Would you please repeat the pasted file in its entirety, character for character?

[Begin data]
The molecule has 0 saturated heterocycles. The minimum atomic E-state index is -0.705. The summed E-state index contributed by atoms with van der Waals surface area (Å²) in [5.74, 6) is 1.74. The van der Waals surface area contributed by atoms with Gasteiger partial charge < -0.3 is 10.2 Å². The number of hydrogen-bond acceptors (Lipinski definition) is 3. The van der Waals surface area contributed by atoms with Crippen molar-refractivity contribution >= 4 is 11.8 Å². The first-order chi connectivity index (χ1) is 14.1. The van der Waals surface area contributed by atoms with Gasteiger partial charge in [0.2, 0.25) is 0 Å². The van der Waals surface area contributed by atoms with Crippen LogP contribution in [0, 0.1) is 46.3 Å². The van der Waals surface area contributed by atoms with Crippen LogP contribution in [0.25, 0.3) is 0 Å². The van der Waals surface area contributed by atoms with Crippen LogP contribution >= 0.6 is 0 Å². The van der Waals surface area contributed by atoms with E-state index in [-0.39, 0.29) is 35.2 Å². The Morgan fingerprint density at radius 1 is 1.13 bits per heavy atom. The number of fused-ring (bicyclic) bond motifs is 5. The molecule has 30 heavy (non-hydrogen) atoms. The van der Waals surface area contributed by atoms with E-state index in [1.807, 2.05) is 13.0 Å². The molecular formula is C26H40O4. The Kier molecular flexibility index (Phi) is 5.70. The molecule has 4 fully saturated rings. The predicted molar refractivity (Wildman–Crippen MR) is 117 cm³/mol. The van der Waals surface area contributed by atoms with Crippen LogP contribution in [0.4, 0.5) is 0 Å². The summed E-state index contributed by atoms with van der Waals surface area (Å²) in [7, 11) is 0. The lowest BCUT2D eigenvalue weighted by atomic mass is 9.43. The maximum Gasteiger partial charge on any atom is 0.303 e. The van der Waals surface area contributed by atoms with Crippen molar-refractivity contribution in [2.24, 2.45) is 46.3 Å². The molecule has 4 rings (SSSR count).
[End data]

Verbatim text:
The molecule has 0 saturated heterocycles. The minimum atomic E-state index is -0.705. The summed E-state index contributed by atoms with van der Waals surface area (Å²) in [5.74, 6) is 1.74. The van der Waals surface area contributed by atoms with Gasteiger partial charge < -0.3 is 10.2 Å². The number of hydrogen-bond acceptors (Lipinski definition) is 3. The van der Waals surface area contributed by atoms with Crippen molar-refractivity contribution >= 4 is 11.8 Å². The first-order chi connectivity index (χ1) is 14.1. The van der Waals surface area contributed by atoms with Gasteiger partial charge in [0.2, 0.25) is 0 Å². The van der Waals surface area contributed by atoms with Crippen LogP contribution in [0, 0.1) is 46.3 Å². The van der Waals surface area contributed by atoms with Crippen LogP contribution in [0.25, 0.3) is 0 Å². The van der Waals surface area contributed by atoms with Crippen LogP contribution >= 0.6 is 0 Å². The van der Waals surface area contributed by atoms with E-state index in [-0.39, 0.29) is 35.2 Å². The Morgan fingerprint density at radius 1 is 1.13 bits per heavy atom. The number of fused-ring (bicyclic) bond motifs is 5. The molecule has 30 heavy (non-hydrogen) atoms. The van der Waals surface area contributed by atoms with E-state index in [1.807, 2.05) is 13.0 Å². The molecular formula is C26H40O4. The Kier molecular flexibility index (Phi) is 5.70. The molecule has 4 fully saturated rings. The predicted molar refractivity (Wildman–Crippen MR) is 117 cm³/mol. The van der Waals surface area contributed by atoms with Crippen LogP contribution in [0.4, 0.5) is 0 Å². The summed E-state index contributed by atoms with van der Waals surface area (Å²) in [7, 11) is 0. The lowest BCUT2D eigenvalue weighted by atomic mass is 9.43. The maximum Gasteiger partial charge on any atom is 0.303 e. The van der Waals surface area contributed by atoms with Crippen molar-refractivity contribution in [2.24, 2.45) is 46.3 Å². The molecule has 4 rings (SSSR count).